Send to

Choose Destination
Semin Arthritis Rheum. 2014 Jun;43(6):730-7. doi: 10.1016/j.semarthrit.2013.11.006. Epub 2013 Nov 13.

The comparison of effects of biologic agents on rheumatoid arthritis damage progression is biased by period of enrollment: data from a systematic review and meta-analysis.

Author information

Division of Rheumatology, Gaetano Pini Institute, Via Gaetano Pini 9, 20122 Milan, Italy. Electronic address:
Experimental Laboratory of Immunological and Rheumatologic Researches, IRCCS, Istituto Auxologico Italiano, Cusano Milanino, Italy.
Division of Rheumatology, Gaetano Pini Institute, Via Gaetano Pini 9, 20122 Milan, Italy; Department of Clinical Sciences and Community, University of Milan, Milan, Italy.



To indirectly compare the 12-month effects of available biologic agents in slowing RA radiographic progression.


A systematic review of literature of randomised, double-blind, controlled trials (RCTs) evaluating RA radiographic progression as end point was conducted using a PubMed searching of MEDLINE from January 1995 to May 2012. For each trial, the mean change from baseline of the standardised annual radiographic progression score (weighted for estimated annual progression rate) was estimated, and the effect size was calculated as the difference between biologic and non-biologic-treated groups. In order to optimise data homogeneity and improve RCTs comparison, a mixed-effect model was applied including previous responsiveness to methotrexate (MTX-experienced or MTX-naïve populations) and period of study enrollment as moderators.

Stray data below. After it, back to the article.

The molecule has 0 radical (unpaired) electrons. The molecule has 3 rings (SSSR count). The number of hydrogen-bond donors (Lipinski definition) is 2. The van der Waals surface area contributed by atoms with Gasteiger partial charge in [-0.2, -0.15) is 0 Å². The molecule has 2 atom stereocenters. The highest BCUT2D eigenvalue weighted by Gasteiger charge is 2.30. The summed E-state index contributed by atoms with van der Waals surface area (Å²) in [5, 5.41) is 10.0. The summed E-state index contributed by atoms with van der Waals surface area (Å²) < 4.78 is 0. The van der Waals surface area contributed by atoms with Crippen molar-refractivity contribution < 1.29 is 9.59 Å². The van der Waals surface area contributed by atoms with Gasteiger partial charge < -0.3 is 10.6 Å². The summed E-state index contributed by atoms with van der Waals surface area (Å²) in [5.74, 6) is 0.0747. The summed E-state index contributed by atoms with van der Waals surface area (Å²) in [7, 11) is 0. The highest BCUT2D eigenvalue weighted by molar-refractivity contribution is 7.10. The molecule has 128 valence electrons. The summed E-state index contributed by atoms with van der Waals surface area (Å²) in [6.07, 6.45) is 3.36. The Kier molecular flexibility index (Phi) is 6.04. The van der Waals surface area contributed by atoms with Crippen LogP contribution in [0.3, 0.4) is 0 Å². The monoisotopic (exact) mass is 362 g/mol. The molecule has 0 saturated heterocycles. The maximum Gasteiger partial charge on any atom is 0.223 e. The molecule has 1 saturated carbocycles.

The PubMed search resulted in 183 references, and 14 were eligible for the meta-analysis. The analysis of study distribution in forest plots showed a high correlation between the study period of enrollment and the impact of biological therapy in both MTX-naïve and MTX-experienced subgroups. In particular, effect size was the highest for older trials and progressively decreased in the most recent ones, suggesting a highest propensity to radiographic progression in populations enrolled in older trials. Some statistically significant differences among RCTs were found in both subgroups but were significantly biased by the different propensity to radiographic progression due to period of enrollment.


Our meta-analysis demonstrated that period of enrollment deeply influence study population propensity to radiographic progression in each trial. This finding does not allow the indirect comparison of various biologic agents, despite our mixed-model significantly reducing heterogeneity among RCTs.


Biologics; Damage progression; Meta-analysis; Rheumatoid arthritis

[Indexed for MEDLINE]

Supplemental Content

Full text links

Icon for Elsevier Science
Loading ...
Support Center